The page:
charge anything, just split the expenses of a booklet.
A poster was made, using the original art of one our participants, and
distributed around town, publicity put in the print media in the area, also
TV stations got publicity emails. The artwork on this poster was also used
on the front of the booklet.
Attendance was good! People really seemed to enjoy seeing our studios or
places of work. I was kept busy talking (hahaha) didn't have time to demo
Oh yes- sales. I had set up tables and shelves outdoors next to where I
work (half a garage) and quite a few people bought something.
Each participant had snacks and non-alcoholic beverage available. We had a
guest book too. Oh, one other thing. At each location, there were several
addition artists who brought a display of their work for sale, on tables or
easels. This way visitors had a lot to see at each location.
Hope this is helpful.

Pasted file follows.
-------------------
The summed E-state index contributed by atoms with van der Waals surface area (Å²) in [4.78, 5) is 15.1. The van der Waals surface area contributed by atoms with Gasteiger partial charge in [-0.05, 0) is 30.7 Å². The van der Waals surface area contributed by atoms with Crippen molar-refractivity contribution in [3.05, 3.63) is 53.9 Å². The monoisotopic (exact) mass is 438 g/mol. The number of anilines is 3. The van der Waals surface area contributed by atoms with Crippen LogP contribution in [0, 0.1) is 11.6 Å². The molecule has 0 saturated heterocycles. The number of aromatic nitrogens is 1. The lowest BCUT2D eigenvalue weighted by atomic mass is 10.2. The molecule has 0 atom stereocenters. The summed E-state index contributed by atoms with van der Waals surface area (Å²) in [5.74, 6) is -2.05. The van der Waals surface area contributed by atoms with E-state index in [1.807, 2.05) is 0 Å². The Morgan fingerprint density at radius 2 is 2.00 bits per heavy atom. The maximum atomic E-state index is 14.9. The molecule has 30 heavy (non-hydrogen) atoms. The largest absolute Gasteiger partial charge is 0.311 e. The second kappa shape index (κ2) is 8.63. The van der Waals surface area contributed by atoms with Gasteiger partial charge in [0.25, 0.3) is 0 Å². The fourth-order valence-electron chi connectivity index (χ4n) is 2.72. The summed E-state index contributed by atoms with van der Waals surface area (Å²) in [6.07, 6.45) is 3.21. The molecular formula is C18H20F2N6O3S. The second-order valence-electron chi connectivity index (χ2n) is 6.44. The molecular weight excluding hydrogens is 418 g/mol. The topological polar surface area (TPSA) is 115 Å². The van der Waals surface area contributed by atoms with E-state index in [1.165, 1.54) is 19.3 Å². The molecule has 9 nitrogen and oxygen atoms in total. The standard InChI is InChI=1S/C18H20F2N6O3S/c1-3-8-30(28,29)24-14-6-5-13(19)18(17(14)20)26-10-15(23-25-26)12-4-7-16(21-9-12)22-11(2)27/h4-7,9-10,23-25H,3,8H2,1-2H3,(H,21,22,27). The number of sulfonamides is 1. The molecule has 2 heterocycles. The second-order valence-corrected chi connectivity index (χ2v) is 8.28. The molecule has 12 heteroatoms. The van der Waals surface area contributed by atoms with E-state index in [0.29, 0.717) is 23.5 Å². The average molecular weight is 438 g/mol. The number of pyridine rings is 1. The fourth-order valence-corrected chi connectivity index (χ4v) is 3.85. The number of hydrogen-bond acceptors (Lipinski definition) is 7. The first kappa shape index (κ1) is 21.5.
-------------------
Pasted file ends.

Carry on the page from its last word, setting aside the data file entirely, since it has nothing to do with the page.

Ann Brink in Lompoc CA
(mostly about pottery)
----- Original Message -----
From: "Karen Sullivan"
Sent: Friday, August 06, 2010 9:55 AM
Subject: Studio tour/sales question
>I am planning a holiday studio/tour sale
> With a group of local potters...
> I wonder if anyone can direct me
> To sources to aid in my organization
> Of the event. Perhaps past
> Tours that have been successful.
> I wonder about advertising, shared
> Expenses in advertising.
> Whether a web presence is important?
> My instinct is for each artist
> To handle his/her sale independently
> That I would just be providing
> The structure for the event.
> Advice for the number of days,
> The distance traveled for the
> Venues. How to provide maps.
> I wonder if we need a group show/
> Combined event to show what is
> So I am going at this with a
> Very limited background.
> Any feedback would be appreciated....
> Thanks in advance,